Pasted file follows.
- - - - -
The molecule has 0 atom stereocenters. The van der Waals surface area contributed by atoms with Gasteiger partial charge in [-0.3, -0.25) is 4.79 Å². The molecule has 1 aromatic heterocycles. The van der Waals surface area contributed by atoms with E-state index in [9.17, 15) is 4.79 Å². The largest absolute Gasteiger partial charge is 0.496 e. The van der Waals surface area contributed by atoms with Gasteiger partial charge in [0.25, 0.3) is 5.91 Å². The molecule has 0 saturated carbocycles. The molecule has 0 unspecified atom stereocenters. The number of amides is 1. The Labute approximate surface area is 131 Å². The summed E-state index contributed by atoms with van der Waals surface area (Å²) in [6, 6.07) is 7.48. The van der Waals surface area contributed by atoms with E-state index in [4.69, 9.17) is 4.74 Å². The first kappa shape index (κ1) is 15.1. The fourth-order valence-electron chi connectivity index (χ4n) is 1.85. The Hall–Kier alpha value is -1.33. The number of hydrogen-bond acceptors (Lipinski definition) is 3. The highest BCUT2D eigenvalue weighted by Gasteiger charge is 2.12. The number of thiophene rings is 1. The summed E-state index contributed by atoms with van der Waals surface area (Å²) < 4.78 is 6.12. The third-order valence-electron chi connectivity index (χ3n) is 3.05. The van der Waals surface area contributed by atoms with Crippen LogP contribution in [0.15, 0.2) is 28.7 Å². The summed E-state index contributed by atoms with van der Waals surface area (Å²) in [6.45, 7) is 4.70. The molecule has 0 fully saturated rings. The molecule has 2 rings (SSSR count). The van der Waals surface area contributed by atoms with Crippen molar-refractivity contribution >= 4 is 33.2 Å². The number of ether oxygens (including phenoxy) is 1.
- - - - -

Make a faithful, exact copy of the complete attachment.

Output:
The molecule has 0 atom stereocenters. The van der Waals surface area contributed by atoms with Gasteiger partial charge in [-0.3, -0.25) is 4.79 Å². The molecule has 1 aromatic heterocycles. The van der Waals surface area contributed by atoms with E-state index in [9.17, 15) is 4.79 Å². The largest absolute Gasteiger partial charge is 0.496 e. The van der Waals surface area contributed by atoms with Gasteiger partial charge in [0.25, 0.3) is 5.91 Å². The molecule has 0 saturated carbocycles. The molecule has 0 unspecified atom stereocenters. The number of amides is 1. The Labute approximate surface area is 131 Å². The summed E-state index contributed by atoms with van der Waals surface area (Å²) in [6, 6.07) is 7.48. The van der Waals surface area contributed by atoms with E-state index in [4.69, 9.17) is 4.74 Å². The first kappa shape index (κ1) is 15.1. The fourth-order valence-electron chi connectivity index (χ4n) is 1.85. The Hall–Kier alpha value is -1.33. The number of hydrogen-bond acceptors (Lipinski definition) is 3. The highest BCUT2D eigenvalue weighted by Gasteiger charge is 2.12. The number of thiophene rings is 1. The summed E-state index contributed by atoms with van der Waals surface area (Å²) < 4.78 is 6.12. The third-order valence-electron chi connectivity index (χ3n) is 3.05. The van der Waals surface area contributed by atoms with Crippen LogP contribution in [0.15, 0.2) is 28.7 Å². The summed E-state index contributed by atoms with van der Waals surface area (Å²) in [6.45, 7) is 4.70. The molecule has 0 fully saturated rings. The molecule has 2 rings (SSSR count). The van der Waals surface area contributed by atoms with Crippen molar-refractivity contribution >= 4 is 33.2 Å². The number of ether oxygens (including phenoxy) is 1.